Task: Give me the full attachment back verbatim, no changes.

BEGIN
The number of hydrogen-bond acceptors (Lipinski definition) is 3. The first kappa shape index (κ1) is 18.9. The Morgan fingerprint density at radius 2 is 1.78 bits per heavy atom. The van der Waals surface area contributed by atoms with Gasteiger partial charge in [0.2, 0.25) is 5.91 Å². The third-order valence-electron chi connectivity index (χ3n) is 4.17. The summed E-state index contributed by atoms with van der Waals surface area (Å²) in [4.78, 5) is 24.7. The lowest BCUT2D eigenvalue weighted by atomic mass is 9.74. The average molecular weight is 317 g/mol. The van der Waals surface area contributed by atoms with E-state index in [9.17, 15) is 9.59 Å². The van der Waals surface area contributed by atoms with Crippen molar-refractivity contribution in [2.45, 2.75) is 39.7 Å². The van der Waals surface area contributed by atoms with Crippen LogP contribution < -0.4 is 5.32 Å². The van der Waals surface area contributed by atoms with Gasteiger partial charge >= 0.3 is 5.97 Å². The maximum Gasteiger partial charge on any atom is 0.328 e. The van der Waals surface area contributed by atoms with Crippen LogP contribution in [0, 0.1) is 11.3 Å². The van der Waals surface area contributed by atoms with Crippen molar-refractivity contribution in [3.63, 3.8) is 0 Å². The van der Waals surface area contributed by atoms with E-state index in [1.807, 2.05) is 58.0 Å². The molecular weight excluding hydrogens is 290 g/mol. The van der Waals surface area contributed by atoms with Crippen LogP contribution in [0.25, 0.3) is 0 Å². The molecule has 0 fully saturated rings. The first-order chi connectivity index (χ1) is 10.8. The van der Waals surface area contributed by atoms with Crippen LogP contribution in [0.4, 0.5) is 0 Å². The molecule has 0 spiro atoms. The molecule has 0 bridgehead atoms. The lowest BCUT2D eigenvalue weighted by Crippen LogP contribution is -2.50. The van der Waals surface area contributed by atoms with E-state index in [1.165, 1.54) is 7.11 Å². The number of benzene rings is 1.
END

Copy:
The number of hydrogen-bond acceptors (Lipinski definition) is 3. The first kappa shape index (κ1) is 18.9. The Morgan fingerprint density at radius 2 is 1.78 bits per heavy atom. The van der Waals surface area contributed by atoms with Gasteiger partial charge in [0.2, 0.25) is 5.91 Å². The third-order valence-electron chi connectivity index (χ3n) is 4.17. The summed E-state index contributed by atoms with van der Waals surface area (Å²) in [4.78, 5) is 24.7. The lowest BCUT2D eigenvalue weighted by atomic mass is 9.74. The average molecular weight is 317 g/mol. The van der Waals surface area contributed by atoms with E-state index in [9.17, 15) is 9.59 Å². The van der Waals surface area contributed by atoms with Crippen molar-refractivity contribution in [2.45, 2.75) is 39.7 Å². The van der Waals surface area contributed by atoms with Crippen LogP contribution < -0.4 is 5.32 Å². The van der Waals surface area contributed by atoms with Gasteiger partial charge >= 0.3 is 5.97 Å². The maximum Gasteiger partial charge on any atom is 0.328 e. The van der Waals surface area contributed by atoms with Crippen LogP contribution in [0, 0.1) is 11.3 Å². The van der Waals surface area contributed by atoms with Crippen molar-refractivity contribution in [3.63, 3.8) is 0 Å². The van der Waals surface area contributed by atoms with E-state index in [1.807, 2.05) is 58.0 Å². The molecular weight excluding hydrogens is 290 g/mol. The van der Waals surface area contributed by atoms with Crippen LogP contribution in [0.25, 0.3) is 0 Å². The molecule has 0 fully saturated rings. The first-order chi connectivity index (χ1) is 10.8. The van der Waals surface area contributed by atoms with Crippen LogP contribution in [0.4, 0.5) is 0 Å². The molecule has 0 spiro atoms. The molecule has 0 bridgehead atoms. The lowest BCUT2D eigenvalue weighted by Crippen LogP contribution is -2.50. The van der Waals surface area contributed by atoms with E-state index in [1.165, 1.54) is 7.11 Å². The number of benzene rings is 1.